Bettine said, "Casselda, let's go for a walk. Take me to your favorite place."

Cass led her on the dirt path winding up the hill in back of the farmhouse. Bettine's shoes seemed too expensive for the path, but she didn't complain. In fact, she walked briskly after adjusting her wide hat to shield her unlined face from the sun. When Cass undid the gate in the wood fence, Bettine strode through, up the hill pasture.

"Mind the cow pats, Aunt Bettine, but you don't have to worry about the cows because they're way down the other side of the hill."

"Just call me Bettine. I don't like being called 'Aunt' because it makes me feel old. I also don't want to be called 'Lady Larke'. That part of my life is over. And don't worry about me and cows. I was younger than you when I had to take them home to the barn."

"Is that why you left?"

"You have spunk, child, but remember that men don't usually like that." Bettine gazed out over the valley. "Child, I didn't escape just cows. I left the memories of my husband and babies, and I didn't want to look around for another husband in this dead village."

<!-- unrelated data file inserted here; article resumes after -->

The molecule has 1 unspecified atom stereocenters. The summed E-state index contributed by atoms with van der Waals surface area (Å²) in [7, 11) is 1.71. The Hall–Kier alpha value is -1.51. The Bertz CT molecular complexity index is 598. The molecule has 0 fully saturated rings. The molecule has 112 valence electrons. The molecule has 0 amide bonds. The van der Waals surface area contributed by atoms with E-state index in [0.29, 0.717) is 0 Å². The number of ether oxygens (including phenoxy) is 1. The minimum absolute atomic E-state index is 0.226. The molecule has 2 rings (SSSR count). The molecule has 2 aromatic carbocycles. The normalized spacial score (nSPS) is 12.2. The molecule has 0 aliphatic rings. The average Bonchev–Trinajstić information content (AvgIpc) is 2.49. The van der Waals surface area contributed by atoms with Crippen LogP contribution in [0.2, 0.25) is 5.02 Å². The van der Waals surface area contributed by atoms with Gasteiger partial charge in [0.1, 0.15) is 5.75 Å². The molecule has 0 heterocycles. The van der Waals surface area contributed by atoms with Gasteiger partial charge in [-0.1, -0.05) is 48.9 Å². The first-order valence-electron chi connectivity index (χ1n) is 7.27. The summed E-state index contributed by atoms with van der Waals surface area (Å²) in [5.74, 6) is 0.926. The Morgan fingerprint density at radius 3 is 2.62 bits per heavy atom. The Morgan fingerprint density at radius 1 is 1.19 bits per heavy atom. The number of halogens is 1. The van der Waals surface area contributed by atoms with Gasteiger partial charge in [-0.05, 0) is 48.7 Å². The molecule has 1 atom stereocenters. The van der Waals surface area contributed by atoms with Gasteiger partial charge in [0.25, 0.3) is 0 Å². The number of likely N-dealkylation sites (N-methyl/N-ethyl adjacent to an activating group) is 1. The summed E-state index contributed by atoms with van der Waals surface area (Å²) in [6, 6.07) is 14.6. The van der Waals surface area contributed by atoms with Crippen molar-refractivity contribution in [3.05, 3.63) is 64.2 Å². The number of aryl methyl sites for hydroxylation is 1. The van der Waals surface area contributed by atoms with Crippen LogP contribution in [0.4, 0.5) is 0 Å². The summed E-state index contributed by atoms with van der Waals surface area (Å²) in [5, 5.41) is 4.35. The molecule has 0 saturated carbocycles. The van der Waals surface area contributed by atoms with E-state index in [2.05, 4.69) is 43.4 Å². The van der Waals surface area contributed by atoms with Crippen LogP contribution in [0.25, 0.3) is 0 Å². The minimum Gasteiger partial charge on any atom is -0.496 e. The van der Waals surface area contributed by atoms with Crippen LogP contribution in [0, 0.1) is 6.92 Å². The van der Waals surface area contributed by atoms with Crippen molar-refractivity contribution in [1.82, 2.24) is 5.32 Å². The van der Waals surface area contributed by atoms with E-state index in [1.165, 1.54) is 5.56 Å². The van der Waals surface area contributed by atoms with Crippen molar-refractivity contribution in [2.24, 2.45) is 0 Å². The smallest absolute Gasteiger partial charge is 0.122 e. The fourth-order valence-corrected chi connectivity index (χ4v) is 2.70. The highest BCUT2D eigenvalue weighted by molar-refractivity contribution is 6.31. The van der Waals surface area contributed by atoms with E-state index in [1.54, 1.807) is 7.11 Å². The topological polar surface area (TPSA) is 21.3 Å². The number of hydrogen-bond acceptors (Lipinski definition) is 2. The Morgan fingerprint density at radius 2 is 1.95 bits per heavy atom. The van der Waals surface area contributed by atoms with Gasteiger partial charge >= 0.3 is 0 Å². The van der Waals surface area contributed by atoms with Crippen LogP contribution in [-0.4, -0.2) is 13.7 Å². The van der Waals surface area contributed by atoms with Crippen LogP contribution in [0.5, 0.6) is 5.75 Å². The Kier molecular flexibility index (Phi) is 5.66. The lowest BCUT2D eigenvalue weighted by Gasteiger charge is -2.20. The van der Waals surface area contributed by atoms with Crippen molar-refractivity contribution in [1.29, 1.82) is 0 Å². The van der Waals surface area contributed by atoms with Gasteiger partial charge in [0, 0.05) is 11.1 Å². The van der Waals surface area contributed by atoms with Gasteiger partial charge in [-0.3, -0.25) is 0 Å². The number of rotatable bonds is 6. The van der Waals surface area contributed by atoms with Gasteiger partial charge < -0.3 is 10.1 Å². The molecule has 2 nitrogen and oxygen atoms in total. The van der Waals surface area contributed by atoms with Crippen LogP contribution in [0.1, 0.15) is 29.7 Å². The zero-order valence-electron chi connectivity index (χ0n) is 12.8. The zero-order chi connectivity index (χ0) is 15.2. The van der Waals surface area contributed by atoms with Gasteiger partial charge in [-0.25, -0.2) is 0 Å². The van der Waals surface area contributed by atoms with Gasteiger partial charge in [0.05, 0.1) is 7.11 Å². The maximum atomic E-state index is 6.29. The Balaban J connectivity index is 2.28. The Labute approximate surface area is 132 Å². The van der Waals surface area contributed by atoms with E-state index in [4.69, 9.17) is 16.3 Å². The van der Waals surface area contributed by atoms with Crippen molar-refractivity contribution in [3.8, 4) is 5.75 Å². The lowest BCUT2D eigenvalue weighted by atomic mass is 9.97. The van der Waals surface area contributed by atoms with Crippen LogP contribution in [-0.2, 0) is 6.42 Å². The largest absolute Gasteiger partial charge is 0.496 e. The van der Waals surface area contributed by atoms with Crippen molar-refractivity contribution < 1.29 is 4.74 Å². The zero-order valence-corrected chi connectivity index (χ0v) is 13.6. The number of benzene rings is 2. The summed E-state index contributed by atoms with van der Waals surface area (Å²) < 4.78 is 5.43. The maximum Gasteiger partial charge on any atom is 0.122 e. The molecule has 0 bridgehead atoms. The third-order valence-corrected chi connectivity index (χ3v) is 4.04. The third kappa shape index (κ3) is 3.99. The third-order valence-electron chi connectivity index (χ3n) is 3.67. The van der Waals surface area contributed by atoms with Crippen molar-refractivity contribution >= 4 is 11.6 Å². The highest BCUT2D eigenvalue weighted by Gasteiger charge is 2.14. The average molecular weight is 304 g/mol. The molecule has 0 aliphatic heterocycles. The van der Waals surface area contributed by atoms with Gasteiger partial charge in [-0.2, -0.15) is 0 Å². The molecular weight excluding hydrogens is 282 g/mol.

"Powetville isn't dead, and I don't like being called 'child' by someone who doesn't want to be called 'aunt'."

Bettine stared at Cass, who expected to be on the receiving end of an explosion of grievance, the way Hetty would have reacted.

Bettine only grinned and said, "Dammit, but you're right. I think we'll get along."

"I told you, I'm not leaving. I love the farm and my family, especially my brother Will, and the nice view from up here. The apple trees are so late this year they're still blooming and it looks pretty ..."

Bettine sighed. "Nice. Pretty. Child, I've read the things you've had to write for school. You have no poetical imagination, but-I suppose with effort-you can write with a fair amount of clarity and organization. Perhaps you will be able to be a remarkable teacher, or administrator, wasted in Powetville."

"No," said Cass, looking down at the small farm below and the village of Powetville to the left. Across the valley and to the right were ridges of red rock and dark green trees, blocking the view of the nearest town, Darley. Beyond Darley, and also invisible, was Galesburg, a city big enough to have a college and medical school.

"I like the view better in the fall," Cass said, "because the trees are all sorts of colors." Instantly, she was ashamed at not managing any purple prose.

"I remember," said Bettine. "The enclosing hills. Trapping me here." It was as if she were talking to herself, but suddenly Cass saw the valley through her eyes, and felt trapped too. Cass had never left the valley except to shop in Darley.

"You have excellent grades, Casselda. I have connections. You will live with me in New York and go to Barnard College in the fall."